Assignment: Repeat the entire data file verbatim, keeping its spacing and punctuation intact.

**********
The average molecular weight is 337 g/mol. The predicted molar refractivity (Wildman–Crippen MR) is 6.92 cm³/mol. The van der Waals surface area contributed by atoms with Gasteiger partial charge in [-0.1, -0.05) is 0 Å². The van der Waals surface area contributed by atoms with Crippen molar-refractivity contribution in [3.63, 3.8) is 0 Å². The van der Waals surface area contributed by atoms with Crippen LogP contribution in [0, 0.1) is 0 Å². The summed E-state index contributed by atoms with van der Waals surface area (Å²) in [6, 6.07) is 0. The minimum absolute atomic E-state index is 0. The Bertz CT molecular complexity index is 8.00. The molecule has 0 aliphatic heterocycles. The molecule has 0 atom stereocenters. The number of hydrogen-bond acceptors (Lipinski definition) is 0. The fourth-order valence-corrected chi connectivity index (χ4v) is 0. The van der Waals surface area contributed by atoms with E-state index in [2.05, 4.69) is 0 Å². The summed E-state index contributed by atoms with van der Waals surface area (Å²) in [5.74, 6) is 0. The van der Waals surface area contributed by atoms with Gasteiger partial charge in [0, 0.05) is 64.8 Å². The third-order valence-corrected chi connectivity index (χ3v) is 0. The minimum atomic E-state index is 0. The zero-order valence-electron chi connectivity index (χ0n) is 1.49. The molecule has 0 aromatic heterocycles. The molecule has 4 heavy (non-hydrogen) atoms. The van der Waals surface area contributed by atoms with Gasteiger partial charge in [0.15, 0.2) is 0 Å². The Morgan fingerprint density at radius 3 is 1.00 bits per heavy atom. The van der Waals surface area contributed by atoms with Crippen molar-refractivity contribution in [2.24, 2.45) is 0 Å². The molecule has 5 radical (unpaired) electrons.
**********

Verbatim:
The average molecular weight is 337 g/mol. The predicted molar refractivity (Wildman–Crippen MR) is 6.92 cm³/mol. The van der Waals surface area contributed by atoms with Gasteiger partial charge in [-0.1, -0.05) is 0 Å². The van der Waals surface area contributed by atoms with Crippen molar-refractivity contribution in [3.63, 3.8) is 0 Å². The van der Waals surface area contributed by atoms with Crippen LogP contribution in [0, 0.1) is 0 Å². The summed E-state index contributed by atoms with van der Waals surface area (Å²) in [6, 6.07) is 0. The minimum absolute atomic E-state index is 0. The Bertz CT molecular complexity index is 8.00. The molecule has 0 aliphatic heterocycles. The molecule has 0 atom stereocenters. The number of hydrogen-bond acceptors (Lipinski definition) is 0. The fourth-order valence-corrected chi connectivity index (χ4v) is 0. The van der Waals surface area contributed by atoms with E-state index in [2.05, 4.69) is 0 Å². The summed E-state index contributed by atoms with van der Waals surface area (Å²) in [5.74, 6) is 0. The van der Waals surface area contributed by atoms with Gasteiger partial charge in [0, 0.05) is 64.8 Å². The third-order valence-corrected chi connectivity index (χ3v) is 0. The minimum atomic E-state index is 0. The zero-order valence-electron chi connectivity index (χ0n) is 1.49. The molecule has 0 aromatic heterocycles. The molecule has 4 heavy (non-hydrogen) atoms. The van der Waals surface area contributed by atoms with Gasteiger partial charge in [0.15, 0.2) is 0 Å². The Morgan fingerprint density at radius 3 is 1.00 bits per heavy atom. The van der Waals surface area contributed by atoms with Crippen molar-refractivity contribution in [2.24, 2.45) is 0 Å². The molecule has 5 radical (unpaired) electrons.